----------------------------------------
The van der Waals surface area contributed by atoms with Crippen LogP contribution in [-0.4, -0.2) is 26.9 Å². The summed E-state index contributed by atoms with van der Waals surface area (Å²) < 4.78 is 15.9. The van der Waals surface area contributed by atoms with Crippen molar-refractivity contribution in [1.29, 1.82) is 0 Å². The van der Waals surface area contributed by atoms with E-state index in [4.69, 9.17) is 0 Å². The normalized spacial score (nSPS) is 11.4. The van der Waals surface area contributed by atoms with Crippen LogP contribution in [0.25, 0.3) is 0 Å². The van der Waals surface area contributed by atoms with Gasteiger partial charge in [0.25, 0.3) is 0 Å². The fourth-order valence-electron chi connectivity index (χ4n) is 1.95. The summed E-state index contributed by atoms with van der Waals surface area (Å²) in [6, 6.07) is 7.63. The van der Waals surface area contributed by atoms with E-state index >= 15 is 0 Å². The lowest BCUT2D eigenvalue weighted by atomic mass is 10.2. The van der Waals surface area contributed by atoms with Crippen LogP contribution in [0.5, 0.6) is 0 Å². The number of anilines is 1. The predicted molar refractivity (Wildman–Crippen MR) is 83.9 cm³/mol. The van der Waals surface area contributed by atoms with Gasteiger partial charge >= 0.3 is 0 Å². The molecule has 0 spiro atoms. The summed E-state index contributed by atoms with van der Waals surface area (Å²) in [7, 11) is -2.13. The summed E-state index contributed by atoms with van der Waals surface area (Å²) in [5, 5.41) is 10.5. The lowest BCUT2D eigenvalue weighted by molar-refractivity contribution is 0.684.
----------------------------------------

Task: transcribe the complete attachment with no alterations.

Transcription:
The van der Waals surface area contributed by atoms with Crippen LogP contribution in [-0.4, -0.2) is 26.9 Å². The summed E-state index contributed by atoms with van der Waals surface area (Å²) < 4.78 is 15.9. The van der Waals surface area contributed by atoms with Crippen molar-refractivity contribution in [1.29, 1.82) is 0 Å². The van der Waals surface area contributed by atoms with E-state index in [4.69, 9.17) is 0 Å². The normalized spacial score (nSPS) is 11.4. The van der Waals surface area contributed by atoms with Crippen LogP contribution in [0.25, 0.3) is 0 Å². The van der Waals surface area contributed by atoms with Gasteiger partial charge in [0.25, 0.3) is 0 Å². The fourth-order valence-electron chi connectivity index (χ4n) is 1.95. The summed E-state index contributed by atoms with van der Waals surface area (Å²) in [6, 6.07) is 7.63. The van der Waals surface area contributed by atoms with E-state index >= 15 is 0 Å². The lowest BCUT2D eigenvalue weighted by atomic mass is 10.2. The van der Waals surface area contributed by atoms with Crippen LogP contribution in [0.5, 0.6) is 0 Å². The number of anilines is 1. The predicted molar refractivity (Wildman–Crippen MR) is 83.9 cm³/mol. The van der Waals surface area contributed by atoms with Gasteiger partial charge >= 0.3 is 0 Å². The molecule has 0 spiro atoms. The summed E-state index contributed by atoms with van der Waals surface area (Å²) in [7, 11) is -2.13. The summed E-state index contributed by atoms with van der Waals surface area (Å²) in [5, 5.41) is 10.5. The lowest BCUT2D eigenvalue weighted by molar-refractivity contribution is 0.684.